After that was a succession of poets (including the Anti Poet who host the show, and who performed their Gentlemen Duellers sketch, my fave, especially because I originally misheard it as Gentleman Jewellers and couldn't understand why there were no diamonds and emeralds in the dialogue). I liked Keith Jarrett's poem about the gay poem (yes, he did).
After a short break, the Caution Horses crammed the stage to overflowing and played their good-natured harmony pop. They nod in the direction of the Byrds and they play with a lovely gentle flow that Matthew's Southern Comfort could learn a lot from (I went to see them a while back and left in disappointment after Matthew's rant about pedal steel guitars and how he hated them; such a pity because the music had been great up till then).
Martin and I took to the stage. We started with Sunny and Blue, then Martin played Stansted Ground and I did Mr and Mrs Songsmith. Most of the songs were from Hamilton Square and Cafe of Tiny Kindnesses although we did the Cannonball Rag and The Airship Song. Martin had never played The Cafe of Tiny Kindnesses live before and he 'sang it lovely'!
 We have never played a gig billed as a duo and this was a good place to start. There was the odd stumble and fumble here and there but the audience was on our side and that helped.
Big thanks to Paul and Donna for inviting us to play!
We understand that they made a lot of money for the Bardaid Project that puts poetry books into schools that night. It was an honour to play.
Shouts to Wilky and Karen (and her mates) and everyone who came along to support us!

Monday, March 04, 2013


I'm not used to rehearsing songs that other people have written! More rehearsal today. It's the B minors that get me, but that's in my song.
Been sniffing Friar's Balsam to retrieve my voice- might have to ask Martin to take over the lead vocal of Steal You Away.
Rrrants, Camden Head, tonight at 9. Donations to charity that puts poetry books into secondary schools. AntiPoet and others also performing.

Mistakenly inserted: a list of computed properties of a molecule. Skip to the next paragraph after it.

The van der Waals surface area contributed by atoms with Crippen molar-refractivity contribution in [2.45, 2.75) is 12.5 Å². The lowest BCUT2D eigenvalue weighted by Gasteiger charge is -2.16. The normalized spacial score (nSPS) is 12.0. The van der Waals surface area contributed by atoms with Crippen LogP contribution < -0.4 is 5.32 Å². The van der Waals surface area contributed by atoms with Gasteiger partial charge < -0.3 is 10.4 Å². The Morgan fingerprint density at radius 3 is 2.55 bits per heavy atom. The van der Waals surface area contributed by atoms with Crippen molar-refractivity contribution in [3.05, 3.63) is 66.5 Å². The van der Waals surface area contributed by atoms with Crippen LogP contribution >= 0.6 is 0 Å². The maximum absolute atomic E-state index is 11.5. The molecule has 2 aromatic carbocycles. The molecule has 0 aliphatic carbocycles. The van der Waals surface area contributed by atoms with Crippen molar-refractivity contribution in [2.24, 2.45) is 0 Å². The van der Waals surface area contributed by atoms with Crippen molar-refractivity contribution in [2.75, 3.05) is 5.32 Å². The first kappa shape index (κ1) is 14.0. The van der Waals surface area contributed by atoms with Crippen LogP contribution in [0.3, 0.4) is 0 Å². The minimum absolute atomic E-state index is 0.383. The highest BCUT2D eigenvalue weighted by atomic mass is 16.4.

Saturday, March 02, 2013

Mind Not On Job

Lyrics propped precariously on biscuit jar, pop shield held in front of mouth like Japanese fan, microphone in other hand. Get up and forget headphones on.
Biscuit jar crashes to floor; crashing sound comes through headphones with Logic Goldverb reverb added to it.
Mind not on job.

How Silly

I have set off the washing machine and I was going to record some vocals this morning at the kitchen table studio.

Friday, March 01, 2013

Ukelele Song: Baked Alaska

Funny... a friend noticed my pretend sheet music for the song and I'm recording the ukelele song Baked Alaska for him. I played the uke part on to my iPhone and put it into Logic and tomorrow I'll do the vocals (still a bit hoarse after the 'flu) then upload it to Soundcloud with the sheet music, which is really an illustration. I wrote the song in a fit of inspiration after seeing the fabulous Gluts (Gina Birch, Hayley Newman and Kaffe Matthews) do an open rehearsal and they very kindly learned the song so I could play it with them at Cafe Oto a while ago.
See here

Bedsit Disco Queen by Tracey Thorn

I have just finished reading Tracey Thorn's autobiography, Bedsit Disco Queen. Gina Birch lent it to me yesterday so it shows what a cracking good read it is.
There are all sorts of episodes that chime a chord- the violence in Hatfield, where the skinheads were notorious for wrecking gigs. I remember the Piranhas coming back and telling us about that. People forget just how violent young people could be in the past- and there's something of a pattern in unemployed young people + Conservative governments= violence. And I really enjoyed the description of the obnoxious Eric Heffer dominating the judging process of the doomed 'Song for Labour' competition.
It describes just how weird a life controlled by the music industry can be (and it surely is). It is perceptive, alarming and funny at the same time, and pulls the same sleight-of-hand that Abba-the Movie did; you're putting on the kettle and slicing up the raspberry cake, and then you suddenly realise that you don't really know anything about them at all. No secrets are spilled, no emotions laid bare.
On the other hand, the ambivalence about fame and its trappings feel very familiar to me.
I was hundreds of rungs further down the ladder (and strangely, just as with Martin and The Daintees, in spite of charging up and down the UK at the same time and playing similar venues, never played on the same bill), but felt that same introvert/extrovert thing and understand it.
She describes the feeling of playing at the Albert Hall, and then a few pages later, feelings of crippling shyness.
I enjoyed her performance on Later...with Jools and will check out her latest music. I have the single Night and Day which was given to me by Mike Alway alongside lots of other Cherry Red releases at the time. I played it a lot: it's lovely. But I never really got into their albums back then so maybe it's about time I did.
Why didn't I interview the Marine Girls for the Lost Women of Rock Music? I almost did, but they didn't cross over the noise threshold. I am glad Tracey has written this memoir because it adds to the interesting and perceptive body of work about and by female musicians.